Historic gadget flops
They don't make 'em like this anymore. With very good reason...
We’re not saying that no daft tech is created nowadays – just look at wrist exercisers and aromatherapy foot spas – but it does seem that the golden age of inventive yet mad gadgetry went west with the British empire and tennis players in long trousers.
Just look at these failed inventions of yore and weep for the passing of an era when anything, no matter how foolhardy, futile or lifeendangering, was possible...
Behold! The Boat Coat
Peter Halkett's jacket for Arctic explorers inflated into a boat, so one minute it kept out chilly winds and the next it'd transport you across freezing waters. All else a gent needed was a walking stick for a paddle and an umbrella sail. Renowned explorer John Franklin - who on one previous expedition was reduced to eating his own boots - took one on his voyage in 1846, the year after its creation. History doesn't record whether he used it or not, probably because he died.
In the 1920s, before the days of GPS, the discerning driver would don a wristwatchstyle device filled with tiny parchment maps - the miniature scrolls would revolve as he turned the dial during his journey. The need to keep one hand constantly on the watch, combined with the lack of motorists in 1920, meant sales weren't staggering.
Hot foot it
In 1927, before people fully understood the dangers of radiation, Jacob Lowe patented the Shoe-Fitting Fluoroscope, which used X-rays as a way to accurately fit shoes. Over 10,000 of the machines were distributed across shoe shops in the US and Europe. However, skin burns and bone stunting became apparent in users, with the woman who modelled the invention having to have her leg amputated after suffering serious radiation burns. It did save her money on shoes though, so every cloud has a silver lining.
Invented in the 1880s, the Penny Farthing was ridiculous. The rider was unable to touch the ground once mounted, and the centre of mass was stupidly high and close behind the large front wheel, so any sudden stop would send the rider over the handlebars (referred to as "taking a header" or "coming a cropper"). As if this weren't bad enough, it was common for riders going downhill to hook their feet over the handlebars, giving them speed, but zero chance of stopping.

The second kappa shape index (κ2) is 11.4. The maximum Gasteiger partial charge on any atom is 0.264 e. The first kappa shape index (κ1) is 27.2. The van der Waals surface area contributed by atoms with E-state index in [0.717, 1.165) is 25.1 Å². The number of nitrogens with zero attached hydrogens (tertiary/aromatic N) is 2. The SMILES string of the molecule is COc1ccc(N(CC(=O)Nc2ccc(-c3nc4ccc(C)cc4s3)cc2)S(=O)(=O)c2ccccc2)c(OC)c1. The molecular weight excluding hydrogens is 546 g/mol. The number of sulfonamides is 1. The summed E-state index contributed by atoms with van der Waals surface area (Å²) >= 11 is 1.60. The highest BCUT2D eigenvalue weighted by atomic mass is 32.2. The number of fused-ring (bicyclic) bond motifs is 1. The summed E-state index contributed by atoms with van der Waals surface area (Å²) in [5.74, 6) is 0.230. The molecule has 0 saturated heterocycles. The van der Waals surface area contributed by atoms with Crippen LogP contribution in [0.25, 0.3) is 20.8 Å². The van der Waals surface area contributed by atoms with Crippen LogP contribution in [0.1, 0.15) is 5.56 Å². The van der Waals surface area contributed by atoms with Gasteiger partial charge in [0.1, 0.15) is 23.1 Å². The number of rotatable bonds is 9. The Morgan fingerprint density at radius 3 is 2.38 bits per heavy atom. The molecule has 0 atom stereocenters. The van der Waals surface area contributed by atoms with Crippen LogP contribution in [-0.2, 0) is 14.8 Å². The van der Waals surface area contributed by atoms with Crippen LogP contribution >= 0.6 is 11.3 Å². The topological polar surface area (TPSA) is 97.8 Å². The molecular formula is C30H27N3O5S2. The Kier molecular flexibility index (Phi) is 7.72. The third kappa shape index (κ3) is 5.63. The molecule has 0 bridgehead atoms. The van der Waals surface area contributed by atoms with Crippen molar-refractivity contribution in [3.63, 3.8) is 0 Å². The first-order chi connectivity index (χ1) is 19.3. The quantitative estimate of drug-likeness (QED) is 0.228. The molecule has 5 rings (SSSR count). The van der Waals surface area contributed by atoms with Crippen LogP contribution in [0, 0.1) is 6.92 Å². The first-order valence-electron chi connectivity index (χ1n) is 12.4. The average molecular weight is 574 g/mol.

Not the full octave
Pianists need a wide handspan to be able to play effectively, so in 1910 a "finger stretching" machine was developed in America to help them increase their reach, the better to play the range of notes demanded by the wildly experimental composers of the time. As you'd imagine, said device was quite hazardous; German composer Schumann was said to have destroyed his hands using one. Admittedly it's also been suggested his hands deteriorated as a side-effect of syphilis medication but either way, his story does not end well.
Man's first recorded attempt to reach the moon was in 16th century, Ming dynasty China. Presumably brimming with confidence in his country's fledgling grasp of firework technology, Chinese official Wang Hu ordered a wicker chair be built and fitted with no fewer than 47 great big rockets. Needless to say, the rockets duly blew him to chargrilled smithereens.
Singe your fringe
In 1951 John Boax invented a machine to shorten hair using heat. After placing the machine over the user's head it would suck the hair through a series of holes and electric coils would burn the hair off at the desired length. However, the invention never became popular, mainly due to the risk of electric shocks. And the risk of the user ending up looking like a spent match.
Tea or death?
In 1902, the Clockwork Teasmade was patented in Birmingham. When the Teasmade's alarm clock sounded it triggered a switch that caused a match to strike on sandpaper, which in turn lit a spirit stove under the kettle. When the water boiled, the steam pressure lifted a flap which tilted the kettle, filling the teapot beneath with a mornin' cuppa. What could possibly go wrong with that?
Tip the titfer
Transport yourself back to the late 19th century; you've chanced upon a lady but you have your hands full. How the devil, sir, will you tip your hat, as society demands? In 1896 James Boyle had this same nightmarish worry, so invented the Tipping Hat. The wearer needed only to give a slight nod, whereupon an arm and ball pendulum mechanism, wound up and fastened to a hat of your choice, would cause the hat to shift back and forth. Good day to you, madam!
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